The role that scale plays in our lives is immeasurable. As an artist, it’s critical. The difference between good or bad, relevant or mistakable, successful or a failure can be simply be defined by how big or small a work is and how and where we experience it.
As our creative team evolves at Gallery Keoki we are having more and more fun breaking the rules. We are even going back to images that were created long before and examining them with a different eye, looking for something new once missed. By breaking up composition and expanding them, playing with their scale and outputting them in a new way, we are developing a new understanding how we can make them feel.
Last week we unveiled a new monumental piece, The Lone Skier on Glacier, that was originally captured in France in 1996 on Tri-x B&W film using a Nikon F5. I originally developed, printed framed and showed it in exhibit as a 11×14 art piece. Now we fragmented the 35mm format frame into 4 (32×48) panels and mounted it on the gallery wall with 1.5” gap between the panels. When we pulled the curtains off the piece, the crowd buzzed.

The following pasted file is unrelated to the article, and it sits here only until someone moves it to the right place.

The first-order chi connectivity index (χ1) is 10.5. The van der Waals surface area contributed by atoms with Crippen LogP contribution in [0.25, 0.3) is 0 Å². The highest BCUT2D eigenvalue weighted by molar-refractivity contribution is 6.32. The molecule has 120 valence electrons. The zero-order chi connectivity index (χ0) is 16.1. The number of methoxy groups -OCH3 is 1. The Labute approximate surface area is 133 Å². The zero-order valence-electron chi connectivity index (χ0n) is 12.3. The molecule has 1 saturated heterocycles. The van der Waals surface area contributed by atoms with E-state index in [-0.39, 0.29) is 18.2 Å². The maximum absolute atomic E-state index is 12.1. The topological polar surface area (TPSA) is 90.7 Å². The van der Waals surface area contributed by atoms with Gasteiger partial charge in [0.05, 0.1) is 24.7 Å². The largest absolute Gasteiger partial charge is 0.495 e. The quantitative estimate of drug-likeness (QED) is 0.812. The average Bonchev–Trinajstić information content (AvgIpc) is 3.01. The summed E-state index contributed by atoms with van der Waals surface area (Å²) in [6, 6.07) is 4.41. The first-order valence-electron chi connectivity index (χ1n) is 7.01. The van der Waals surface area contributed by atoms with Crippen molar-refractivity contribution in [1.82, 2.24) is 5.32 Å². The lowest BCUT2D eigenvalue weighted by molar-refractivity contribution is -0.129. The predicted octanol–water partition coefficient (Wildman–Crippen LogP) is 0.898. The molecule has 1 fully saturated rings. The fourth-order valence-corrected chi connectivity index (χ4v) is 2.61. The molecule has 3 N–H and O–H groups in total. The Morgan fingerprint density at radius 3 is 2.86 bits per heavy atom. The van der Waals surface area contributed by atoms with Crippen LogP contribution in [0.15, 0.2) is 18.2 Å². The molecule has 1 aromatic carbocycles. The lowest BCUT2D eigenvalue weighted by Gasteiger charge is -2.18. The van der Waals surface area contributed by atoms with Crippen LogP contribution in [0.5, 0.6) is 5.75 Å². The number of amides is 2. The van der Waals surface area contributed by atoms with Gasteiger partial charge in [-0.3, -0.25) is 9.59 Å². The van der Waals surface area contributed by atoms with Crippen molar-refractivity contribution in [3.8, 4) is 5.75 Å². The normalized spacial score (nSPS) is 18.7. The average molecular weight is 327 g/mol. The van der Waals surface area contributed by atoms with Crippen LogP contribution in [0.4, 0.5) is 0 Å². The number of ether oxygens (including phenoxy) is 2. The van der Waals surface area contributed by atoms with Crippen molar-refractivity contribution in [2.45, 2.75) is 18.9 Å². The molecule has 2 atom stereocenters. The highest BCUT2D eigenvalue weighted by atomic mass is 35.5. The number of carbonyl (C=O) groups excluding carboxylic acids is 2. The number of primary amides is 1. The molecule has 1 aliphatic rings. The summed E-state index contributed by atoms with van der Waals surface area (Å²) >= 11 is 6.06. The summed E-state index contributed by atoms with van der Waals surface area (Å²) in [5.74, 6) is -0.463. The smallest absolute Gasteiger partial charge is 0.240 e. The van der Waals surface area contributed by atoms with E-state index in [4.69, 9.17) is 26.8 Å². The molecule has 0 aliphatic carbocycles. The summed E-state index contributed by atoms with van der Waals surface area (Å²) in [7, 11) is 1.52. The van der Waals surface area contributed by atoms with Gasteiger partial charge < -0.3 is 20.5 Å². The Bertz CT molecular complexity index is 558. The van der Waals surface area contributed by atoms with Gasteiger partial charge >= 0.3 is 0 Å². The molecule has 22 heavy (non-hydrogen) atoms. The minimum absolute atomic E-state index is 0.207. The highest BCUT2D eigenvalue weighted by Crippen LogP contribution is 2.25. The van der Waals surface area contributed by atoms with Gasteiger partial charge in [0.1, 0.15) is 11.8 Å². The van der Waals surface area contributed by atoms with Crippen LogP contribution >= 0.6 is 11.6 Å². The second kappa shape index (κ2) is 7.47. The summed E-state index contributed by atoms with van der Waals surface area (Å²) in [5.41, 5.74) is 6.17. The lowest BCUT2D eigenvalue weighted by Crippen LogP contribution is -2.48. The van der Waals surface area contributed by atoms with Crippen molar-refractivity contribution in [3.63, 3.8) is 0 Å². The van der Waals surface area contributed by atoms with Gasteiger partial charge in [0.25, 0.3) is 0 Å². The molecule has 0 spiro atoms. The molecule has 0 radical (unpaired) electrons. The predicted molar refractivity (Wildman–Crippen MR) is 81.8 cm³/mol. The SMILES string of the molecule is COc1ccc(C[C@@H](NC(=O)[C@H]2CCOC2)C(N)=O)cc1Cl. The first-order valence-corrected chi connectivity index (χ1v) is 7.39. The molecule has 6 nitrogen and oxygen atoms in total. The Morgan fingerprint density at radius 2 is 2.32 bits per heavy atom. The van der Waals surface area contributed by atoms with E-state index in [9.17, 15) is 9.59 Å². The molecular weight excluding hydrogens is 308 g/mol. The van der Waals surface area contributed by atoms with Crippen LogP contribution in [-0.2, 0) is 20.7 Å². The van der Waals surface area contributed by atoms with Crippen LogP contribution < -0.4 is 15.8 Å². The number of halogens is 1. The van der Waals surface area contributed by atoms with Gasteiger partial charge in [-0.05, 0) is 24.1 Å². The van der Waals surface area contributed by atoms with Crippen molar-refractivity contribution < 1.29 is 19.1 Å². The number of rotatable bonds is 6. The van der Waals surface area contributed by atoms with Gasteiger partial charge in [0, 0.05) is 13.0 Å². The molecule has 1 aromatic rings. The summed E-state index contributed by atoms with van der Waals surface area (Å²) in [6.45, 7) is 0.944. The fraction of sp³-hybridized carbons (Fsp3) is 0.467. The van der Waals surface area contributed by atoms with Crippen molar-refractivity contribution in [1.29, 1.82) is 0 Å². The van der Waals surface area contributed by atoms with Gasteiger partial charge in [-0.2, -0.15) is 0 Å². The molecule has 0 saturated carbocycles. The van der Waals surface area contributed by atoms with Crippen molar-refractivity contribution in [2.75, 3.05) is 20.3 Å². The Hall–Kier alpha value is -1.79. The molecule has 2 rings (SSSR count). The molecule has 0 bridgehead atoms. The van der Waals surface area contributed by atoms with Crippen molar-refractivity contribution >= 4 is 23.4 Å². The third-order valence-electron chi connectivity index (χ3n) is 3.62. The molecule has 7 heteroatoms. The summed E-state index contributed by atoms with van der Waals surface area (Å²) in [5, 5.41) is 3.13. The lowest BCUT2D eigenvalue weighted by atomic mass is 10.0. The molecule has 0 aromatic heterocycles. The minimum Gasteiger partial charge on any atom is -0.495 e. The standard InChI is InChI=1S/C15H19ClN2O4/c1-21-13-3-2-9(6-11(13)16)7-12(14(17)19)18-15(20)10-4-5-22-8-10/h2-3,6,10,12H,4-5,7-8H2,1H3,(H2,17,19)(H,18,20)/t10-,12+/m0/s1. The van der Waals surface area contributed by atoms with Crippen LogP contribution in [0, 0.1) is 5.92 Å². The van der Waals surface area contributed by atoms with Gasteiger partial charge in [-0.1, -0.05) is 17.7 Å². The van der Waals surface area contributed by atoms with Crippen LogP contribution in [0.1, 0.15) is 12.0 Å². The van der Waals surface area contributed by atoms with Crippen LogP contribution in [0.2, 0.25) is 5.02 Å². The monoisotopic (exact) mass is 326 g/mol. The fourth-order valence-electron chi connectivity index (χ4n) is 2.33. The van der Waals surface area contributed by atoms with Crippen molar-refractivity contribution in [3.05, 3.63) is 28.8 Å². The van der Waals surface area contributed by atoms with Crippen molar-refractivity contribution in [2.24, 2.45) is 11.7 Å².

Embracing the grain structure of the 50 year old film emulsion actually enhanced the viewer’s experience. The large output accentuated the film grain to such a level that it almost feels like you have to pick it out with you teeth. It has made the piece more abstract, more organic, more relevant.
As we continue to grow and move forward it seems like very few of the old rules are sacred – perspective is everything!